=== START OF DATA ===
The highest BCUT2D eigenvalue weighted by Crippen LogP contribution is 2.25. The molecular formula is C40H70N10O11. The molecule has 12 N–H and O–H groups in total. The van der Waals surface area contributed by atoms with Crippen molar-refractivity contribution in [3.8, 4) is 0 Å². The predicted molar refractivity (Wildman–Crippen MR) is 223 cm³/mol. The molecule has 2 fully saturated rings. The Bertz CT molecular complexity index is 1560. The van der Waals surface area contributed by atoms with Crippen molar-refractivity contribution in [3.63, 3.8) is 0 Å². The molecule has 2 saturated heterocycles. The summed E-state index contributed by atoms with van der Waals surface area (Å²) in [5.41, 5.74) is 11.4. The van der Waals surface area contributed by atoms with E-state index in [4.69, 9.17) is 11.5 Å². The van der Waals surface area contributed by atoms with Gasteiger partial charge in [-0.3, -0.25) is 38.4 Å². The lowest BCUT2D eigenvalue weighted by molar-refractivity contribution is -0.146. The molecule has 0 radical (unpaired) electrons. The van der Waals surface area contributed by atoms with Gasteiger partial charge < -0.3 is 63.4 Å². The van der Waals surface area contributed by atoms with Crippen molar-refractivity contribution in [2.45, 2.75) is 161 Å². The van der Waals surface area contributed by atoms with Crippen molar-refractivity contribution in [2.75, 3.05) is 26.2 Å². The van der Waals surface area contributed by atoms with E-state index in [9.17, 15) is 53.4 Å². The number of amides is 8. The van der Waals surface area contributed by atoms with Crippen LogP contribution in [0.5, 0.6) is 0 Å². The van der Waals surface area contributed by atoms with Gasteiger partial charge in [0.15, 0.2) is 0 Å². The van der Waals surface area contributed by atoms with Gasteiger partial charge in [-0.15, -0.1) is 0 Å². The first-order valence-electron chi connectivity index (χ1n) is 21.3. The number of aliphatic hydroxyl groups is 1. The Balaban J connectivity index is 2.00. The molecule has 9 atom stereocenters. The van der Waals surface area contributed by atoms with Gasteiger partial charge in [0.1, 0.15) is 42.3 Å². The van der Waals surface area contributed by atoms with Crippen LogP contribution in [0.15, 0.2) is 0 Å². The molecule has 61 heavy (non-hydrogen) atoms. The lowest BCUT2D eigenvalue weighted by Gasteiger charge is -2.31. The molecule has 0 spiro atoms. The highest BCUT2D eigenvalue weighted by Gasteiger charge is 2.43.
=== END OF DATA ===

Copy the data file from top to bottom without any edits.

The highest BCUT2D eigenvalue weighted by Crippen LogP contribution is 2.25. The molecular formula is C40H70N10O11. The molecule has 12 N–H and O–H groups in total. The van der Waals surface area contributed by atoms with Crippen molar-refractivity contribution in [3.8, 4) is 0 Å². The predicted molar refractivity (Wildman–Crippen MR) is 223 cm³/mol. The molecule has 2 fully saturated rings. The Bertz CT molecular complexity index is 1560. The van der Waals surface area contributed by atoms with Crippen molar-refractivity contribution in [3.63, 3.8) is 0 Å². The molecule has 2 saturated heterocycles. The summed E-state index contributed by atoms with van der Waals surface area (Å²) in [5.41, 5.74) is 11.4. The van der Waals surface area contributed by atoms with E-state index in [4.69, 9.17) is 11.5 Å². The van der Waals surface area contributed by atoms with Gasteiger partial charge in [-0.3, -0.25) is 38.4 Å². The lowest BCUT2D eigenvalue weighted by molar-refractivity contribution is -0.146. The molecule has 0 radical (unpaired) electrons. The van der Waals surface area contributed by atoms with Gasteiger partial charge < -0.3 is 63.4 Å². The van der Waals surface area contributed by atoms with Crippen molar-refractivity contribution in [2.45, 2.75) is 161 Å². The van der Waals surface area contributed by atoms with Crippen molar-refractivity contribution in [2.75, 3.05) is 26.2 Å². The van der Waals surface area contributed by atoms with E-state index in [9.17, 15) is 53.4 Å². The number of amides is 8. The van der Waals surface area contributed by atoms with Crippen LogP contribution in [0.5, 0.6) is 0 Å². The van der Waals surface area contributed by atoms with Gasteiger partial charge in [0.15, 0.2) is 0 Å². The van der Waals surface area contributed by atoms with Gasteiger partial charge in [-0.15, -0.1) is 0 Å². The first-order valence-electron chi connectivity index (χ1n) is 21.3. The number of aliphatic hydroxyl groups is 1. The Balaban J connectivity index is 2.00. The molecule has 9 atom stereocenters. The van der Waals surface area contributed by atoms with Gasteiger partial charge in [0.1, 0.15) is 42.3 Å². The van der Waals surface area contributed by atoms with Crippen LogP contribution in [0.15, 0.2) is 0 Å². The molecule has 61 heavy (non-hydrogen) atoms. The lowest BCUT2D eigenvalue weighted by Gasteiger charge is -2.31. The molecule has 0 spiro atoms. The highest BCUT2D eigenvalue weighted by Gasteiger charge is 2.43.